For this rare pleasure, I thank FAFIF commenter extraordinaire KingmanFan for a) being in a job that gained him access to this shining spot on the seating chart; b) having a wife and daughter who chose to get their hair done this glorious Saturday; c) thinking of this blog when looking to fill his suddenly empty chairs. I also tip my blolleague cap to the one and only Metstradamus, whose original invite to today's game was the only reason I was within 500 feet (SkyKing distance) of the field level offer. KF was gracious to absorb MD's generosity and treat us both to the primo perspective. I, on the other hand, technically sponged off the both of them. Great guys, great fans, great seats, great time.

Lousy game, but you can't have everything.

7 comments to The Knothole Gang

  • Anonymous

    The pleasure was mine. Was happy for the company – if I had to go to two games in a row by myself I'd start to develop a complex or somethin'.
    Too bad the Mets couldn't cooperate and give us a game to match the quality of the company..

  • Anonymous

    I was in the back of the loge above third base today with my ten-year-old son — his first-ever Mets game. We, too, had a great time despite the loss, and despite the ridiculous sums of money handed over for a sausage sandwich, bottled water and CrackerJack.
    The young'un especially liked Shawn Green's triple, not least because he became the surprise hero of a schoolyard kickball game recently by legging out a game-winning triple of his own.
    Before we left the stadium, we stopped down on the field level to pick up a souvenir and see what the orange seats were like — the padding is a very nice feature, we decided.
    As we were walking back to the LIRR after the game, I asked my son if he'd like to go again sometime. He said he'd love to, but next time, could it be a night game? “'Cause then it'll be after the Mets have had their dinner, and they'll be full of energy.”
    P.S., Pelfrey is way over his head and needs some more AAA time to figure out how to get his first pitch over the plate, which he failed to do with depressing regularity in this afternoon's game, and also to put the movement back in his fastball, where just about none was in evidence today.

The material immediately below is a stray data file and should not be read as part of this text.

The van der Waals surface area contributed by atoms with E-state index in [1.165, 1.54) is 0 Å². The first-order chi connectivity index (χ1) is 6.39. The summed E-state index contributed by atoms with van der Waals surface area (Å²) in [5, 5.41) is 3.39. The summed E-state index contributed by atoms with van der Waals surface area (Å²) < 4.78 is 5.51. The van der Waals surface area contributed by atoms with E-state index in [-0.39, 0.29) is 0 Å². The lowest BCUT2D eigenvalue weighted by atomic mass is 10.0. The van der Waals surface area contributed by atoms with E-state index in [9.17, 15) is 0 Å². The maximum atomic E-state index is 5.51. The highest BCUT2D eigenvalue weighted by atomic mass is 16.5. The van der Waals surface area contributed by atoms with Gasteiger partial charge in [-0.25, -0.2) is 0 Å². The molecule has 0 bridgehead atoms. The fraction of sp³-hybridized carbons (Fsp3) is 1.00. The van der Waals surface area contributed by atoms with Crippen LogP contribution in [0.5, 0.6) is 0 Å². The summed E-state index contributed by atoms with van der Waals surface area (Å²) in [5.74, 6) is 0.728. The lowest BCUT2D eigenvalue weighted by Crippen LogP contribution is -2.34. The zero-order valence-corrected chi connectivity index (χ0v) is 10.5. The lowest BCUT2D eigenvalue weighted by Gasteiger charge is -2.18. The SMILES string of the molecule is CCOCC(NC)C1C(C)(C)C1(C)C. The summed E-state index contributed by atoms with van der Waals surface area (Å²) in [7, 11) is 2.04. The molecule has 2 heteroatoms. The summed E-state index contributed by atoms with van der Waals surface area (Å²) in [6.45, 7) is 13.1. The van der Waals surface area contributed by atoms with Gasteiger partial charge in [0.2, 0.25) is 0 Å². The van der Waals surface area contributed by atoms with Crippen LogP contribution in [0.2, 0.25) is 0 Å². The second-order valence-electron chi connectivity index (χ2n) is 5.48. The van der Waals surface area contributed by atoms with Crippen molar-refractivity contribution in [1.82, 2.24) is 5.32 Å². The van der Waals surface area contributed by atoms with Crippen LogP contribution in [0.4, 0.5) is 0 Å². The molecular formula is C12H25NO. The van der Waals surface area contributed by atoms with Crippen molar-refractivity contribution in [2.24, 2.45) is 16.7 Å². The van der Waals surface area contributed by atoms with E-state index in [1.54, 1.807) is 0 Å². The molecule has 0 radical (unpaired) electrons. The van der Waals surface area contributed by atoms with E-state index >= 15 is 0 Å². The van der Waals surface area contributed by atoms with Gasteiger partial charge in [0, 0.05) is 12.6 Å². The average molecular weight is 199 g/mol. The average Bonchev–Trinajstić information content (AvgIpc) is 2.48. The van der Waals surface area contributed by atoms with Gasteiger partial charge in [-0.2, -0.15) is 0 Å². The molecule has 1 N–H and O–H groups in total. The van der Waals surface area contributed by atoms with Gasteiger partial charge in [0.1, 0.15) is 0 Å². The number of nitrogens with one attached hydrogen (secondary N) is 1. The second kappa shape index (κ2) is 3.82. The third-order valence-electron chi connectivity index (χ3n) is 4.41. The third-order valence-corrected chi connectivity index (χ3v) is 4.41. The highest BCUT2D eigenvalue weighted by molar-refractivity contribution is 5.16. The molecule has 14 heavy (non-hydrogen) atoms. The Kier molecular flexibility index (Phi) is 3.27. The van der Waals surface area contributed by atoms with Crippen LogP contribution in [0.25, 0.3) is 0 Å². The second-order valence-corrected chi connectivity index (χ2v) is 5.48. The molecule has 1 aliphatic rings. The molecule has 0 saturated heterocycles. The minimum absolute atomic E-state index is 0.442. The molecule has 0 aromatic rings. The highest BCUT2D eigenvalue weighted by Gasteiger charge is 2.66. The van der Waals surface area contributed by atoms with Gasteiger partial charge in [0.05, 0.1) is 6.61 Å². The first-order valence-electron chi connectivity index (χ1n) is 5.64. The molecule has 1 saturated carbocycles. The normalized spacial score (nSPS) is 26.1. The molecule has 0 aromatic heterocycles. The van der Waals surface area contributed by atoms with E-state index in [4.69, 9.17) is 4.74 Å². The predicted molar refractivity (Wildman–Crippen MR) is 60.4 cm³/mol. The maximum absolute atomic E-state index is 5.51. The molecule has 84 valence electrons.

• Anonymous

    Pelfrey is pitching just well enough to keep losing and losing and losing. His confidence is on the line, and so is the confidence and concentration of the seven guys behind him in the field — how much is their play affected by the sneaking suspicion that Pelfrey is snakebit, permanently unlucky, a Jonah who just keeps getting the short end from the baseball gods no matter what? Oh and five now, and no sign of anything different about to happen, even if Lo Duca does say he sees improvement from start to start. I have a sneaking suspicion that everybody else on the team is rolling his eyes.
    Dare I invoke the name Anthony Young? He improved from start to start too, and showed heart and poise and grit and pluck even when the defense behind him sprung leaks and the run support dried up. . He lost 18 straight decisions.
    Break the whammy asap — send Pelfrey down to AAA to regain his form as soon as an opportunity presents itself.
    Where is the worldbeater we saw in the spring? At this stage, I think there's more chance of him reappearing in New Orleans than in Willets Point.

  • Anonymous

    There will never be another Anthony Young. There can't be. That would be like getting eaten by the same shark twice.

  • Anonymous

    The worst defensive play we've seen since the Art Howe Era, and it was a Fielder Sac Fly and a Fielder's Choice. I thought that was interesting.

  • Anonymous

    I am reminded that the parents of J.J. Hardy were athletes, too: mom and LPGA golfer, dad a pro tennis player. Cross those bloodlines with those of Cecil Fielder and Tony Gwynn and Milwaukee may finally have cracked the genetic code.

  • Anonymous

    I was not sorry I ended up missing this game…